So your back pain won’t go away…

If you are reading this article, I’m sorry. Back pain is awful. I know because I have had it put the brakes on my life for years. It’s gone now, but what a winding road it was. Before you go down this path and start trying remedies, it’s good to have a map so you know what you are getting into. It’s also good to cast a broad mental net so that you don’t get rat-holed into a particular way of thinking about back pain. You may very well need surgery or you may just need to rest or it may be something entirely different. You have to be open. It’s hard when you are in pain, but do it anyway. It will shorten your pain journey.

Get educated (I say this a lot)

Overall, you should know that back pain is indiscriminate and affects 8 out of 10 people in the US. So, it happens a lot to a lot of us. There are many studies on back pain indicating paths that are probably different from what you are thinking. Check out these critical studies listed in step 1 here.

Get an overview of doctor behavior as a whole and what the guidelines are for low back pain

Right now, doctors are doing more opiate prescriptions than physical therapy prescriptions even though for most people exercise of the spinal musculature is likely the most useful solution. Over at Harvard Heath Publications, this is called out directly. Interesting isn’t it? There are specific guidelines but patients know about drugs, MRI’s, injections and surgery types. They ask for these advanced protocols and pressure the doctors who want to help them.

Here are the current evidence-based medical guidelines

  • call for treatment with non-steroidal anti-inflammatory drugs (NSAIDS, such as ibuprofen and naproxen) or acetaminophen (Tylenol and generic).

  • call for referral to physical therapy when appropriate.

  • advise against early referral for imaging (such as MRI and CT scans) except in rare cases where “red flags” suggest something other than routine back pain.

  • advise against prescribing narcotics.

  • advise against early referral to other physicians for injections or surgery.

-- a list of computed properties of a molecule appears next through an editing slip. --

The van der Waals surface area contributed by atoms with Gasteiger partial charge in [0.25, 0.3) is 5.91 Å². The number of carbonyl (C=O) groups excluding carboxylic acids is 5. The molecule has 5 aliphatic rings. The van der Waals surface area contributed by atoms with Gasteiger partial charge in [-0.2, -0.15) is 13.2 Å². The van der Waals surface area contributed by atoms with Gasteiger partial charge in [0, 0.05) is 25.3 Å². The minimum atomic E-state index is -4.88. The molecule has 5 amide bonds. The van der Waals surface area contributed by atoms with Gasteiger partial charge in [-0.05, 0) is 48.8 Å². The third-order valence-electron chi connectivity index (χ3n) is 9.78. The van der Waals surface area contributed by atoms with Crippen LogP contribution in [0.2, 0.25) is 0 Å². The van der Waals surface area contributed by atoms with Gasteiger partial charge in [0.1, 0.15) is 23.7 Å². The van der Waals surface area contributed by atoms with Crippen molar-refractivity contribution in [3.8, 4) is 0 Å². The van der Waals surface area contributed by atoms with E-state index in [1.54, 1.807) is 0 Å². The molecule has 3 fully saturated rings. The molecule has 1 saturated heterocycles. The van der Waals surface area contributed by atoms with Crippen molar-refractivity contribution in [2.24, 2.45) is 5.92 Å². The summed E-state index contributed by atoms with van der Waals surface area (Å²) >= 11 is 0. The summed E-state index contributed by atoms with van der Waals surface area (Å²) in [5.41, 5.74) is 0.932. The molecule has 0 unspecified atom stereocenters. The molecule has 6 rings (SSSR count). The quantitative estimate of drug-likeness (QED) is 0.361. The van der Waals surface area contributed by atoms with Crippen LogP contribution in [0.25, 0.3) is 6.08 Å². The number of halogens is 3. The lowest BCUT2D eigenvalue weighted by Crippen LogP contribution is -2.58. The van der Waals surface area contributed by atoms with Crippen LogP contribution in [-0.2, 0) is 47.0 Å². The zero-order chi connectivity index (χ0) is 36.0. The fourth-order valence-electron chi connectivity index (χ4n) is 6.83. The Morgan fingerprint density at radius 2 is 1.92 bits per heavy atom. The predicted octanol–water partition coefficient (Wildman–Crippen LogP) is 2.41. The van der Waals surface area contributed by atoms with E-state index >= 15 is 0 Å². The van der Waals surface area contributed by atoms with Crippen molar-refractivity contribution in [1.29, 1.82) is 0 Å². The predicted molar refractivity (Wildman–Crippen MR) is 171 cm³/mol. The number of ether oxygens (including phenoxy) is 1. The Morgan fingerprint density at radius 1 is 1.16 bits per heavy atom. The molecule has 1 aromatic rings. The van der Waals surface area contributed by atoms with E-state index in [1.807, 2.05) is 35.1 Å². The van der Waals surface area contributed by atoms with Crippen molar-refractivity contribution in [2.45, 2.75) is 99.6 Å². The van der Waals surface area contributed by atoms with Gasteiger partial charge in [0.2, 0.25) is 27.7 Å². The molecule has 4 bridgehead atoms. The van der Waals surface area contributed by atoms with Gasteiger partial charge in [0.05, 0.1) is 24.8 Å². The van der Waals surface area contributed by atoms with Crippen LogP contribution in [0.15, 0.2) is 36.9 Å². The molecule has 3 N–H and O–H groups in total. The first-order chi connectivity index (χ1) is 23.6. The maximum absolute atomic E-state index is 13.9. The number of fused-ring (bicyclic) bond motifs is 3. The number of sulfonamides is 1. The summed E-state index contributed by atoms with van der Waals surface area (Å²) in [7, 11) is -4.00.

Notice, surgery and injections are not on the list.

Read a personal story and journey to see how others resolved back pain

My back pain journey was a lot longer (with many more trials and a surgery) but also very similar to that of Jane Friedman. Her journey, detailed here, included a primary care doctor, waiting to heal, ergonomic changes, posture work, and fitness training. In the end, it was finding a real specialist using the Egoscue method and structural integration reset…also known as Rolfing.

Get an assessment by an expert

After you see your primary care doctor and rule out anything terrible, get connected with Egoscue and see if muscle imbalances are the cause due to irritating movement patterns. If you pull apart a cut every day, then healing can’t happen. It’s generally the same with the spinal musculature. As an example, if you are always hunched over with a backwards tilt of the pelvis for hours at a time, how can your back muscles get trained to be erect? That’s what the erector spinae muscles do. They erect the body. That hunch and tilt has to be revealed and corrected.

Get familiar with corrective movements

SpineUniverse is a great resource and has a lot of information on the site. It’s huge and can be overwhelming when you want to quickly get an answer that’s relevant to you. However, they do organize information very well and are able to cover many conditions. The key reference there is the list of exercises and stretches that are likely beneficial for back pain. Most often, people are charging for this information. They list it for free. Once your doctor has checked you out, integrate these movements into your daily routine.

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Connect with me and I’ll keep you up to date on the latest studies and interventions that are working for people. I’ve got an email newsletter I do weekly to help people form healthy back habits. Send me an email anytime, and I’ll see what resource might be best for you to check out.

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